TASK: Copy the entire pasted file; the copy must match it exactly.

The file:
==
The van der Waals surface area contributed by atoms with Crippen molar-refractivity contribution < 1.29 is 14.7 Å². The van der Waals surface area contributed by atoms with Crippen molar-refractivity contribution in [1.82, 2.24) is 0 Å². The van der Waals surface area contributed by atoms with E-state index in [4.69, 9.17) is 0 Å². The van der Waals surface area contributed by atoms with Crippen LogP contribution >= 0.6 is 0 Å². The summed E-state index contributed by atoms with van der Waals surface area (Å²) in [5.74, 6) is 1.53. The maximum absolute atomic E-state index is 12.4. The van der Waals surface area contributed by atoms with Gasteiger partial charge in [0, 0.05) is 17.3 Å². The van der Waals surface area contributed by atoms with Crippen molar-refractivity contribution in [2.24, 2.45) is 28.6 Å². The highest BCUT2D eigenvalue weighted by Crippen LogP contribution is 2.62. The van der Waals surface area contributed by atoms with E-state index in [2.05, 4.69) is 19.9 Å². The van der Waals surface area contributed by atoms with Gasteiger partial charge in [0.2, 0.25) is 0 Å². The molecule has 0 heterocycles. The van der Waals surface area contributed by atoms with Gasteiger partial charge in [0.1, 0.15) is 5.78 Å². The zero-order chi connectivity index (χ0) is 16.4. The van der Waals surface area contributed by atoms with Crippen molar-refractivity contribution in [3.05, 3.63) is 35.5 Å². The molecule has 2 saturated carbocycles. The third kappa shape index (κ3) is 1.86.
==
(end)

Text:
The van der Waals surface area contributed by atoms with Crippen molar-refractivity contribution < 1.29 is 14.7 Å². The van der Waals surface area contributed by atoms with Crippen molar-refractivity contribution in [1.82, 2.24) is 0 Å². The van der Waals surface area contributed by atoms with E-state index in [4.69, 9.17) is 0 Å². The van der Waals surface area contributed by atoms with Crippen LogP contribution >= 0.6 is 0 Å². The summed E-state index contributed by atoms with van der Waals surface area (Å²) in [5.74, 6) is 1.53. The maximum absolute atomic E-state index is 12.4. The van der Waals surface area contributed by atoms with Gasteiger partial charge in [0, 0.05) is 17.3 Å². The van der Waals surface area contributed by atoms with Crippen molar-refractivity contribution in [2.24, 2.45) is 28.6 Å². The highest BCUT2D eigenvalue weighted by Crippen LogP contribution is 2.62. The van der Waals surface area contributed by atoms with E-state index in [2.05, 4.69) is 19.9 Å². The van der Waals surface area contributed by atoms with Gasteiger partial charge in [0.2, 0.25) is 0 Å². The molecule has 0 heterocycles. The van der Waals surface area contributed by atoms with Gasteiger partial charge in [0.1, 0.15) is 5.78 Å². The zero-order chi connectivity index (χ0) is 16.4. The van der Waals surface area contributed by atoms with Crippen molar-refractivity contribution in [3.05, 3.63) is 35.5 Å². The molecule has 2 saturated carbocycles. The third kappa shape index (κ3) is 1.86.